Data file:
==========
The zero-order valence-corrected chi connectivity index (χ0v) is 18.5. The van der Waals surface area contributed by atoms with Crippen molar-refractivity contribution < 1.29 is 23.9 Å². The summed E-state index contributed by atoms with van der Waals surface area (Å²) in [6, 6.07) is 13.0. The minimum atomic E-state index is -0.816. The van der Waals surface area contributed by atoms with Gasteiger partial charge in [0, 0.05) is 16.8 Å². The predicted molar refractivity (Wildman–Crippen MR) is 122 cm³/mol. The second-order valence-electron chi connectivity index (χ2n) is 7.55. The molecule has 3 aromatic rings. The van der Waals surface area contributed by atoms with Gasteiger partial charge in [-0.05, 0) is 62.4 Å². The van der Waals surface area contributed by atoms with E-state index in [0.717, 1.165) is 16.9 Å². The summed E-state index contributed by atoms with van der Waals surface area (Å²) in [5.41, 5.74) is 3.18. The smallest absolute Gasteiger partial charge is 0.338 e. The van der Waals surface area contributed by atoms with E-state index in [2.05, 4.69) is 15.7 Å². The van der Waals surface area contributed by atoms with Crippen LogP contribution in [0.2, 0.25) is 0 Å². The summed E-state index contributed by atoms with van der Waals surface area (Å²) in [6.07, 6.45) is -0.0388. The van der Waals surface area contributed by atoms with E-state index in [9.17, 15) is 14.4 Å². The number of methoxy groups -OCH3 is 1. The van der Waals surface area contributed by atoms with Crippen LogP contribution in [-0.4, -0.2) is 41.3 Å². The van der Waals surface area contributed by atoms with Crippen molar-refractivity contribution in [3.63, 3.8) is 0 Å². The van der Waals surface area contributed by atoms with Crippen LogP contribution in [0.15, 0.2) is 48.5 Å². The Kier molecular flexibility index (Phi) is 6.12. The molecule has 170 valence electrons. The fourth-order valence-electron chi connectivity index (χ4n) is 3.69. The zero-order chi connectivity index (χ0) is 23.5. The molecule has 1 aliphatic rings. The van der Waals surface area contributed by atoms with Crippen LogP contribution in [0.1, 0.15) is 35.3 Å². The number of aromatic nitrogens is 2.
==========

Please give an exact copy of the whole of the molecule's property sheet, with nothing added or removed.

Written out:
The zero-order valence-corrected chi connectivity index (χ0v) is 18.5. The van der Waals surface area contributed by atoms with Crippen molar-refractivity contribution < 1.29 is 23.9 Å². The summed E-state index contributed by atoms with van der Waals surface area (Å²) in [6, 6.07) is 13.0. The minimum atomic E-state index is -0.816. The van der Waals surface area contributed by atoms with Gasteiger partial charge in [0, 0.05) is 16.8 Å². The predicted molar refractivity (Wildman–Crippen MR) is 122 cm³/mol. The second-order valence-electron chi connectivity index (χ2n) is 7.55. The molecule has 3 aromatic rings. The van der Waals surface area contributed by atoms with Gasteiger partial charge in [-0.05, 0) is 62.4 Å². The van der Waals surface area contributed by atoms with E-state index in [0.717, 1.165) is 16.9 Å². The summed E-state index contributed by atoms with van der Waals surface area (Å²) in [5.41, 5.74) is 3.18. The smallest absolute Gasteiger partial charge is 0.338 e. The van der Waals surface area contributed by atoms with E-state index in [2.05, 4.69) is 15.7 Å². The van der Waals surface area contributed by atoms with Crippen LogP contribution in [0.2, 0.25) is 0 Å². The summed E-state index contributed by atoms with van der Waals surface area (Å²) in [6.07, 6.45) is -0.0388. The van der Waals surface area contributed by atoms with E-state index in [9.17, 15) is 14.4 Å². The number of methoxy groups -OCH3 is 1. The van der Waals surface area contributed by atoms with Crippen LogP contribution in [-0.4, -0.2) is 41.3 Å². The van der Waals surface area contributed by atoms with Crippen molar-refractivity contribution in [3.63, 3.8) is 0 Å². The van der Waals surface area contributed by atoms with Crippen LogP contribution in [0.15, 0.2) is 48.5 Å². The Kier molecular flexibility index (Phi) is 6.12. The molecule has 170 valence electrons. The fourth-order valence-electron chi connectivity index (χ4n) is 3.69. The zero-order chi connectivity index (χ0) is 23.5. The molecule has 1 aliphatic rings. The van der Waals surface area contributed by atoms with Crippen LogP contribution in [0.1, 0.15) is 35.3 Å². The number of aromatic nitrogens is 2.